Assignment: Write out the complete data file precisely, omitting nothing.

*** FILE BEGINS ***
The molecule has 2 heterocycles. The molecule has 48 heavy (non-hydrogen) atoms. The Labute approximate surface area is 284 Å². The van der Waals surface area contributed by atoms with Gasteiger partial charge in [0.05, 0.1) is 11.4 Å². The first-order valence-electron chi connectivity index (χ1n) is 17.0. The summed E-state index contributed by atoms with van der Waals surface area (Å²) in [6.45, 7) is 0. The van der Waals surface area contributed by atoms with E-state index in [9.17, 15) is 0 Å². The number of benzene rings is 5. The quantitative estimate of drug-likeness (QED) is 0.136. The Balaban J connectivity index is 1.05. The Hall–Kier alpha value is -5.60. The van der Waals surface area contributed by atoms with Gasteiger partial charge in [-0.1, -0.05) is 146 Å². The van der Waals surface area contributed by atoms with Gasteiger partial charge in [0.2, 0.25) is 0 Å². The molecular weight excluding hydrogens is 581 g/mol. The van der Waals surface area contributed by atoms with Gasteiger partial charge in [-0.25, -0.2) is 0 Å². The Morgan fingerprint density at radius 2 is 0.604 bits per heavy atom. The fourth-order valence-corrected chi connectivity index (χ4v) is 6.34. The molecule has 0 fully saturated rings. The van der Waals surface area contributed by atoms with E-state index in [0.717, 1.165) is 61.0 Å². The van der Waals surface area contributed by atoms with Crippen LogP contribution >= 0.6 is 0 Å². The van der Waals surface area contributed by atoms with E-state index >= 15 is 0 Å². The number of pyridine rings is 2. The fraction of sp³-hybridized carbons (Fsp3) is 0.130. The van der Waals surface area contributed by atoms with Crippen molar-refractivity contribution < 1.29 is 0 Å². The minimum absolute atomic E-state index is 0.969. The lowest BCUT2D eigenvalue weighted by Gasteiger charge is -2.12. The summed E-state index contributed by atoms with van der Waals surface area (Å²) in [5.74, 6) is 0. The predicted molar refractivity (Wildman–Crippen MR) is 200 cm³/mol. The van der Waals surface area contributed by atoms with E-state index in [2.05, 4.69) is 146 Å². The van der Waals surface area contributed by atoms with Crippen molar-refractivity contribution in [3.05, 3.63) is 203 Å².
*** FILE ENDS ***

The molecule has 2 heterocycles. The molecule has 48 heavy (non-hydrogen) atoms. The Labute approximate surface area is 284 Å². The van der Waals surface area contributed by atoms with Gasteiger partial charge in [0.05, 0.1) is 11.4 Å². The first-order valence-electron chi connectivity index (χ1n) is 17.0. The summed E-state index contributed by atoms with van der Waals surface area (Å²) in [6.45, 7) is 0. The van der Waals surface area contributed by atoms with E-state index in [9.17, 15) is 0 Å². The number of benzene rings is 5. The quantitative estimate of drug-likeness (QED) is 0.136. The Balaban J connectivity index is 1.05. The Hall–Kier alpha value is -5.60. The van der Waals surface area contributed by atoms with Gasteiger partial charge in [-0.1, -0.05) is 146 Å². The van der Waals surface area contributed by atoms with Gasteiger partial charge in [0.2, 0.25) is 0 Å². The molecular weight excluding hydrogens is 581 g/mol. The van der Waals surface area contributed by atoms with Gasteiger partial charge in [-0.25, -0.2) is 0 Å². The Morgan fingerprint density at radius 2 is 0.604 bits per heavy atom. The fourth-order valence-corrected chi connectivity index (χ4v) is 6.34. The molecule has 0 fully saturated rings. The van der Waals surface area contributed by atoms with E-state index in [0.717, 1.165) is 61.0 Å². The van der Waals surface area contributed by atoms with Crippen LogP contribution >= 0.6 is 0 Å². The van der Waals surface area contributed by atoms with E-state index >= 15 is 0 Å². The number of pyridine rings is 2. The fraction of sp³-hybridized carbons (Fsp3) is 0.130. The van der Waals surface area contributed by atoms with Crippen molar-refractivity contribution < 1.29 is 0 Å². The minimum absolute atomic E-state index is 0.969. The lowest BCUT2D eigenvalue weighted by Gasteiger charge is -2.12. The summed E-state index contributed by atoms with van der Waals surface area (Å²) in [5.74, 6) is 0. The predicted molar refractivity (Wildman–Crippen MR) is 200 cm³/mol. The van der Waals surface area contributed by atoms with E-state index in [2.05, 4.69) is 146 Å². The van der Waals surface area contributed by atoms with Crippen molar-refractivity contribution in [3.05, 3.63) is 203 Å².